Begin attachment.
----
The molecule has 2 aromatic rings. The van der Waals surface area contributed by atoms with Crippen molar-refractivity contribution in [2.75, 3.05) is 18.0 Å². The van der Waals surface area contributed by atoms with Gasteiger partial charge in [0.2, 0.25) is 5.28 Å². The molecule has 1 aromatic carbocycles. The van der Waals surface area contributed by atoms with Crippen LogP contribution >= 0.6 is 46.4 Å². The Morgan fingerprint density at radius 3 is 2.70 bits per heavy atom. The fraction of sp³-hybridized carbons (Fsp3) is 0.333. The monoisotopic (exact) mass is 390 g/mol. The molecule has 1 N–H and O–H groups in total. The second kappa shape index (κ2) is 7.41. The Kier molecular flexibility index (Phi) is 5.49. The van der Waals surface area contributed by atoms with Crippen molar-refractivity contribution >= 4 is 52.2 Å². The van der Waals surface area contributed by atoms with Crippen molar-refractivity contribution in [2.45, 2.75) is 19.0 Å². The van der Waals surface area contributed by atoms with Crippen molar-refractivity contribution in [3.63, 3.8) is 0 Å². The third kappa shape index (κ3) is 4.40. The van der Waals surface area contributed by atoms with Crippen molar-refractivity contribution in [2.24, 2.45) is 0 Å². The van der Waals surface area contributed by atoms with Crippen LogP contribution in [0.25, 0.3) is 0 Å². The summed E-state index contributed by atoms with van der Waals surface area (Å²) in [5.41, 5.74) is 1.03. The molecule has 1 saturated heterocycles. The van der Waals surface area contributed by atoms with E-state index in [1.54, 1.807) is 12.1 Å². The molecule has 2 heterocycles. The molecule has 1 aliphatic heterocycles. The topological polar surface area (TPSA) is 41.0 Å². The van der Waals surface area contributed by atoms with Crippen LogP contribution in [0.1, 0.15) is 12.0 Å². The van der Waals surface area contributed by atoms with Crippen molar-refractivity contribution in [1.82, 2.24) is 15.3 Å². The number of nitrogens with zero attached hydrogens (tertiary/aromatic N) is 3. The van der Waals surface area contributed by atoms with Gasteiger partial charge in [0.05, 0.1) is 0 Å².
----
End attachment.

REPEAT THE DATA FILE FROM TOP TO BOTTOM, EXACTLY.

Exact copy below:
The molecule has 2 aromatic rings. The van der Waals surface area contributed by atoms with Crippen molar-refractivity contribution in [2.75, 3.05) is 18.0 Å². The van der Waals surface area contributed by atoms with Gasteiger partial charge in [0.2, 0.25) is 5.28 Å². The molecule has 1 aromatic carbocycles. The van der Waals surface area contributed by atoms with Crippen LogP contribution >= 0.6 is 46.4 Å². The Morgan fingerprint density at radius 3 is 2.70 bits per heavy atom. The fraction of sp³-hybridized carbons (Fsp3) is 0.333. The monoisotopic (exact) mass is 390 g/mol. The molecule has 1 N–H and O–H groups in total. The second kappa shape index (κ2) is 7.41. The Kier molecular flexibility index (Phi) is 5.49. The van der Waals surface area contributed by atoms with Crippen molar-refractivity contribution >= 4 is 52.2 Å². The van der Waals surface area contributed by atoms with Crippen molar-refractivity contribution in [2.45, 2.75) is 19.0 Å². The van der Waals surface area contributed by atoms with Crippen molar-refractivity contribution in [3.63, 3.8) is 0 Å². The third kappa shape index (κ3) is 4.40. The van der Waals surface area contributed by atoms with Crippen molar-refractivity contribution in [2.24, 2.45) is 0 Å². The van der Waals surface area contributed by atoms with Crippen LogP contribution in [0.25, 0.3) is 0 Å². The summed E-state index contributed by atoms with van der Waals surface area (Å²) in [5.41, 5.74) is 1.03. The molecule has 1 saturated heterocycles. The van der Waals surface area contributed by atoms with E-state index in [1.54, 1.807) is 12.1 Å². The molecule has 2 heterocycles. The molecule has 1 aliphatic heterocycles. The topological polar surface area (TPSA) is 41.0 Å². The van der Waals surface area contributed by atoms with Crippen LogP contribution in [0.1, 0.15) is 12.0 Å². The van der Waals surface area contributed by atoms with Crippen molar-refractivity contribution in [1.82, 2.24) is 15.3 Å². The number of nitrogens with zero attached hydrogens (tertiary/aromatic N) is 3. The van der Waals surface area contributed by atoms with Gasteiger partial charge in [0.05, 0.1) is 0 Å².